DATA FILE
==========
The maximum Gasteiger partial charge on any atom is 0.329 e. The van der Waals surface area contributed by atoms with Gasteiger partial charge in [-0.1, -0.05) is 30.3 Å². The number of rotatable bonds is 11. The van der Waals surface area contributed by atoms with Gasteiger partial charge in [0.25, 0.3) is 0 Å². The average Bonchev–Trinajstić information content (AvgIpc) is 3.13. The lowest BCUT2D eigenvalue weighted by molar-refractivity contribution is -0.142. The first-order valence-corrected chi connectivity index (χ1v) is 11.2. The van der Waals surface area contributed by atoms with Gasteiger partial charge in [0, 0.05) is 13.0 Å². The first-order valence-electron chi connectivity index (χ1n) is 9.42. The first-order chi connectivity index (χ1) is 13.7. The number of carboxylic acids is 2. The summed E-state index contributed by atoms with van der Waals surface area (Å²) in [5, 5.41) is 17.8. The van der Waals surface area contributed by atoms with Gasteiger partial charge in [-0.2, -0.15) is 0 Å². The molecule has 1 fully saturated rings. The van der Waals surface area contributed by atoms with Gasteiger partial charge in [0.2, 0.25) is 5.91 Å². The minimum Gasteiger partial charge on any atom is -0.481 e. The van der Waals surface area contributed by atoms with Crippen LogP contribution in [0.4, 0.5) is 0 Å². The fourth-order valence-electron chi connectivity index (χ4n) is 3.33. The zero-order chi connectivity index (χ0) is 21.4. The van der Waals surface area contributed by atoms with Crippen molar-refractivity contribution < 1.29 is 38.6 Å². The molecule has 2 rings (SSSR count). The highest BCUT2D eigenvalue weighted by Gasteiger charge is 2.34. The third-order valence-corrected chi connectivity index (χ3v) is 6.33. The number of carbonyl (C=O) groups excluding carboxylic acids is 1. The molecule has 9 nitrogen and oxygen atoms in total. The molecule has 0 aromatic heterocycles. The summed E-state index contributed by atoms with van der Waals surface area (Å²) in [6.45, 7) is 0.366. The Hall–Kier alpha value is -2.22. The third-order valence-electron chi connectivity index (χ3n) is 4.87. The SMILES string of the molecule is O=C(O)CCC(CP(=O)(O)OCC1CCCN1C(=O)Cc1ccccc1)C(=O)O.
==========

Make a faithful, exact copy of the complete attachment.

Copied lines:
The maximum Gasteiger partial charge on any atom is 0.329 e. The van der Waals surface area contributed by atoms with Gasteiger partial charge in [-0.1, -0.05) is 30.3 Å². The number of rotatable bonds is 11. The van der Waals surface area contributed by atoms with Gasteiger partial charge in [0.25, 0.3) is 0 Å². The average Bonchev–Trinajstić information content (AvgIpc) is 3.13. The lowest BCUT2D eigenvalue weighted by molar-refractivity contribution is -0.142. The first-order valence-corrected chi connectivity index (χ1v) is 11.2. The van der Waals surface area contributed by atoms with Gasteiger partial charge in [0, 0.05) is 13.0 Å². The first-order valence-electron chi connectivity index (χ1n) is 9.42. The first-order chi connectivity index (χ1) is 13.7. The number of carboxylic acids is 2. The summed E-state index contributed by atoms with van der Waals surface area (Å²) in [5, 5.41) is 17.8. The van der Waals surface area contributed by atoms with Gasteiger partial charge in [-0.2, -0.15) is 0 Å². The molecule has 1 fully saturated rings. The van der Waals surface area contributed by atoms with Gasteiger partial charge in [0.2, 0.25) is 5.91 Å². The minimum Gasteiger partial charge on any atom is -0.481 e. The van der Waals surface area contributed by atoms with Crippen LogP contribution in [0.4, 0.5) is 0 Å². The fourth-order valence-electron chi connectivity index (χ4n) is 3.33. The zero-order chi connectivity index (χ0) is 21.4. The van der Waals surface area contributed by atoms with Crippen molar-refractivity contribution < 1.29 is 38.6 Å². The molecule has 2 rings (SSSR count). The highest BCUT2D eigenvalue weighted by Gasteiger charge is 2.34. The third-order valence-corrected chi connectivity index (χ3v) is 6.33. The number of carbonyl (C=O) groups excluding carboxylic acids is 1. The molecule has 9 nitrogen and oxygen atoms in total. The molecule has 0 aromatic heterocycles. The summed E-state index contributed by atoms with van der Waals surface area (Å²) in [6.45, 7) is 0.366. The Hall–Kier alpha value is -2.22. The third-order valence-electron chi connectivity index (χ3n) is 4.87. The SMILES string of the molecule is O=C(O)CCC(CP(=O)(O)OCC1CCCN1C(=O)Cc1ccccc1)C(=O)O.